Short-haul drivers who work for Intermodal Bridge Transport at the ports of Long Beach and Los Angeles went on strike on April 20 for the third time in 12 months. The drivers are seeking to be classified as employees instead of independent contractors. An NLRB Regional Director issued a complaint against the company, alleging the drivers are misclassified as independent contractors, inhibiting them from engaging in union activity. The strike is part of the Teamsters’ Justice for Port Truck Drivers campaign, aimed at reclassifying the drivers as employees.    

Verizon landline workers walked off the job after failing to reach an agreement on a labor contract covering more than 36,000 workers. Verizon had been negotiating the terms of 27 collective bargaining agreements covering 29,000 workers represented by the Communications Workers of America (CWA), and nearly 10,000 workers represented by the International Brotherhood of Electrical Workers (IBEW). The strike could reportedly delay billing and technical-support calls as well as disrupt installation for Internet and pay-TV subscribers from Massachusetts to Virginia. Members of the CWA and IBEW picketed hundreds of Verizon offices and equipment facilities.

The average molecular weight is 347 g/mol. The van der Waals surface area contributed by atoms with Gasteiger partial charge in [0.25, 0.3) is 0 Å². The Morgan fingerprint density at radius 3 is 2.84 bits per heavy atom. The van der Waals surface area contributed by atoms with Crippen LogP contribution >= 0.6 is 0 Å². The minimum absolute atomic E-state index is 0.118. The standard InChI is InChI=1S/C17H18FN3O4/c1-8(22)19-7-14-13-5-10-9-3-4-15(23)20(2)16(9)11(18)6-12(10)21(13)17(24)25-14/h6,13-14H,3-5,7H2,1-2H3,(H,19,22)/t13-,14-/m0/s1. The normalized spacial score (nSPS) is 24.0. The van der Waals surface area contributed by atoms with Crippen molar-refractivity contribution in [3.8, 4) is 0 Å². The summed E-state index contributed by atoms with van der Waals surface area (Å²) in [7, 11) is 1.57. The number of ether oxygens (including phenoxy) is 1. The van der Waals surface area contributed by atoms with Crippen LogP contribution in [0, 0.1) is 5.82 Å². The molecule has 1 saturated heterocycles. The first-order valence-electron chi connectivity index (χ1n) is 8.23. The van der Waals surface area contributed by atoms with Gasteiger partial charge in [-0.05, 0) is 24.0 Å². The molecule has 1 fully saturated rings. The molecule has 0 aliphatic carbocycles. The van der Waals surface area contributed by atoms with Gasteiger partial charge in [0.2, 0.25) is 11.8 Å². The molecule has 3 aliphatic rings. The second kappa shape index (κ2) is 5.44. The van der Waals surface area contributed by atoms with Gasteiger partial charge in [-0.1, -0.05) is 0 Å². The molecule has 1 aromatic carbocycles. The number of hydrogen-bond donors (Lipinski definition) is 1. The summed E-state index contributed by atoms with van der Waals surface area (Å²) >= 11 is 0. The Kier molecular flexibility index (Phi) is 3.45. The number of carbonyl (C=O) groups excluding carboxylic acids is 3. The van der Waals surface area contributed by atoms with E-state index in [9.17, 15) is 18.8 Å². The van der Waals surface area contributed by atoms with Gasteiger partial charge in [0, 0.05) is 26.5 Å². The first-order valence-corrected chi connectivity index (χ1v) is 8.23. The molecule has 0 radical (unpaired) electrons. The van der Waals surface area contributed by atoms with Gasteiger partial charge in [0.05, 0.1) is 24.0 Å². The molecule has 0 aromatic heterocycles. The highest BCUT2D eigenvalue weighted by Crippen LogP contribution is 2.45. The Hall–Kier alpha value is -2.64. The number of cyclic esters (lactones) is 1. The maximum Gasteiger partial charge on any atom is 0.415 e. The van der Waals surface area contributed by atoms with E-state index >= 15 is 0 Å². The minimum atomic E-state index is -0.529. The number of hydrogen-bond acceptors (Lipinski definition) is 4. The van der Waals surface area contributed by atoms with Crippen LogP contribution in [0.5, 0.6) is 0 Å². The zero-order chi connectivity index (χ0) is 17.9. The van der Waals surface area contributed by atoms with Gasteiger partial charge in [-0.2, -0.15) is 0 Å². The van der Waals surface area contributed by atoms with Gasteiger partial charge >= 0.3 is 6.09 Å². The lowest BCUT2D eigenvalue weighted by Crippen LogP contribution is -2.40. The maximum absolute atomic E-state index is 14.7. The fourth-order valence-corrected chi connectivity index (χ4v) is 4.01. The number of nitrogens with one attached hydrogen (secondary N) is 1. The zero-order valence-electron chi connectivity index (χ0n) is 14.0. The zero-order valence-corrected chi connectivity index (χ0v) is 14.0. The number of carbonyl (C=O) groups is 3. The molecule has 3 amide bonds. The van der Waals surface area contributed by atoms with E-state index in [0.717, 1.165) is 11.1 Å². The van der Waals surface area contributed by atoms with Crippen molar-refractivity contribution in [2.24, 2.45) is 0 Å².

About 30 warehouse workers from California Cartage, which stores and distributes goods for such companies as Amazon, Lowe’s, Kmart, and Sears, launched their third unfair labor practice strike in seven months. The workers allege that the warehouse intimidated and retaliated against employees who tried to organize co-workers, spoke out about working conditions, and pushed for higher wages. The workers are not represented by a union, but are supported by the IBT.